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Up the Down Staircase: Coping With Anxiety About Coronavirus

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Up the Down Staircase: Coping With Anxiety About Coronavirus

Dr. Linda Miles
drlindamiles.com

Download the free MP3 Train your Brain for Health and Wellness
Use coupon code 6RY33R1 (good until April 1)

Do you tend to feel overwhelmed by all the scary messages you are bombarded with daily
about the coronavirus?

Is it difficult to remember what is going well in your life when you are preoccupied with all
the outside noise?

Years ago there was a movie entitled Up the Down Staircase about a young teacher who was confused on first day about which staircase to use. As you think about how to cope with anxiety about coronavirus, picture a staircase in your brain.

Neuroscientists have found that the first part of our brain to evolve is the reptilian brain. As we moved up the evolutionary ladder the last part of our brain to evolve is the frontal cortex. This is the part of our brain that we use for higher reasoning, compassion, and effective problem solving.

What does that mean and how does that relate to anxiety? Let’s refer to the bottom of our
brain as the basement, which is also described as the reptilian brain. It is called the
reptilian brain because the only choices that reptiles have to cope with danger are fight,
freeze, or flee. Whenever you feel that those are your only choices chances are that you are
in the basement of your brain. The basement of your brain is murky, moldy, and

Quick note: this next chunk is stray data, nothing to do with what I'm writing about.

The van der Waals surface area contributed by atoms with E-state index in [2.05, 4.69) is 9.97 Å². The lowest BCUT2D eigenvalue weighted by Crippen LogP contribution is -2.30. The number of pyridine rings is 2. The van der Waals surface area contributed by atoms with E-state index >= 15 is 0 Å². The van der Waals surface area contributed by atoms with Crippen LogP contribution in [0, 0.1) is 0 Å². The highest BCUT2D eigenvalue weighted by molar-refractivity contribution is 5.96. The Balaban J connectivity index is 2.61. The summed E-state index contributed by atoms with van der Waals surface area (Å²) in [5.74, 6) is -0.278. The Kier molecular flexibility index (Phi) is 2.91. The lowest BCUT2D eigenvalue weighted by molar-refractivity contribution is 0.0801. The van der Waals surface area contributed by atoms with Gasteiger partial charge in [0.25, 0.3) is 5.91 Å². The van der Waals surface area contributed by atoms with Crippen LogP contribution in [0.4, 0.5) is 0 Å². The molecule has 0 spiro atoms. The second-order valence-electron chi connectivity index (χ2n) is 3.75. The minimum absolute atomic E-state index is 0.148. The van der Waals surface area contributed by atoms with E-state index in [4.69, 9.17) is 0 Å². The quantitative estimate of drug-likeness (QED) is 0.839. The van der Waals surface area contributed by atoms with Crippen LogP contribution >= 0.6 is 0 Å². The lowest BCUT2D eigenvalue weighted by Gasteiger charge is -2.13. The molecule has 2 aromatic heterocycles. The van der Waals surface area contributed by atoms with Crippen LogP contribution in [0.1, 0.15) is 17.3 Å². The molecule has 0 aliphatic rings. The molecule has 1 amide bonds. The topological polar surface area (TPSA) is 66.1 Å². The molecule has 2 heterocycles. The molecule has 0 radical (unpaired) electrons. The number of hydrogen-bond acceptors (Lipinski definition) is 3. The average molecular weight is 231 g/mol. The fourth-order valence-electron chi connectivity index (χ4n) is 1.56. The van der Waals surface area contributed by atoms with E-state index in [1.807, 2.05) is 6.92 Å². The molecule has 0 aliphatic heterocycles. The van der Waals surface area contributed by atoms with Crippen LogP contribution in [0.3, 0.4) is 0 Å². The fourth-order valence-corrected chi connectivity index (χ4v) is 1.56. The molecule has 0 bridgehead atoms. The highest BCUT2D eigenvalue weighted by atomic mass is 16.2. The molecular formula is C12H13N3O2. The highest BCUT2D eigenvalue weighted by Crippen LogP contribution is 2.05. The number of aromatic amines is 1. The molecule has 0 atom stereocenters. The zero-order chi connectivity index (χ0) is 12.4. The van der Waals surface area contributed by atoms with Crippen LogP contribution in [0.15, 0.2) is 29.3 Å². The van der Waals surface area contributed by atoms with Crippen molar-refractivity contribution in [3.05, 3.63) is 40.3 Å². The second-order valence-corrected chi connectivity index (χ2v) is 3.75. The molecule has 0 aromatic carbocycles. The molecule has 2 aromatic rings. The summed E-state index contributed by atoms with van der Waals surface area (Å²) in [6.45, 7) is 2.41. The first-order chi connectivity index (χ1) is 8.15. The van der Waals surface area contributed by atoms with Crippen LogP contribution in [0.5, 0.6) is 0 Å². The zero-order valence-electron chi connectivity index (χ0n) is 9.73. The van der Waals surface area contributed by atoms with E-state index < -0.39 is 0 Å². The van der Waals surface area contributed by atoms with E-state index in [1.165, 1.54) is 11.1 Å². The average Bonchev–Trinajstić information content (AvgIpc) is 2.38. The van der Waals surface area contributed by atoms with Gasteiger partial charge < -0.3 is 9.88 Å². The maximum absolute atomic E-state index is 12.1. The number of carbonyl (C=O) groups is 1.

overgrown, like a swamp. That is what it feels like when we get stuck in the basement
brain. It is the perfect environment for a snake, which is in fact how we feel when our
anxiety kicks in. When you feel like your only options are to fight, freeze in place or run
away with the help of alcohol or drugs, you’re most likely stuck in the basement.

On the other hand the top part of our brain, the frontal cortex, is a big penthouse with a
wide veranda. It is filled with love, light, creativity and effective problem-solving. When you feel that you are trapped in the basement by all the noise about the coronavirus, you want to find ways to move to the peaceful and beautiful vistas on the top floor. This part of our brain can get above the situation and asses the danger and take the most effective action to help you help yourself and others.

You do need to use logic and common sense, and listen to what experts say about
preventive measures such as handwashing, using sanitizers, and social distancing. But you
do not want to allow your emotions to run away with you or rob you of the gifts of the
present moment.

When you feel overwhelmed by the negative emotions about coronavirus you can practice
Mindfulness techniques that will help bring calmness and healing. Imagine that you can
inhale sparks of goodness and healing, and that you can breathe out some of that light and
healing to others. When you notice tensions building up in your body, breathe deeply,
imagining that there is a healing light that can penetrate the muscles and bring some
relaxation.

MINDFULNESS PRACTICES

Mindfulness practice has been shown to help the brain utilize the veranda more often and
to reduce the time that we spend with the brain stuck in the basement.

Susan Lazar of Harvard University has demonstrated physical changes in the brain that
helped to reduce anxiety after a six weeks practice of mindfulness.

By mindfully living in the present, you can make the conscious decision to focus your
resources on positive emotions of joy, appreciation, and healing. This does not mean that
you deny the reality of inconveniences or suffering of you, your family or community; it
means that you find moments during the day to share kindness, appreciation, and joy.
How do you learn to move from the basement to the veranda to quell your anxiety about
coronavirus?

Practice these phrases to help keep you from getting lost in the swampy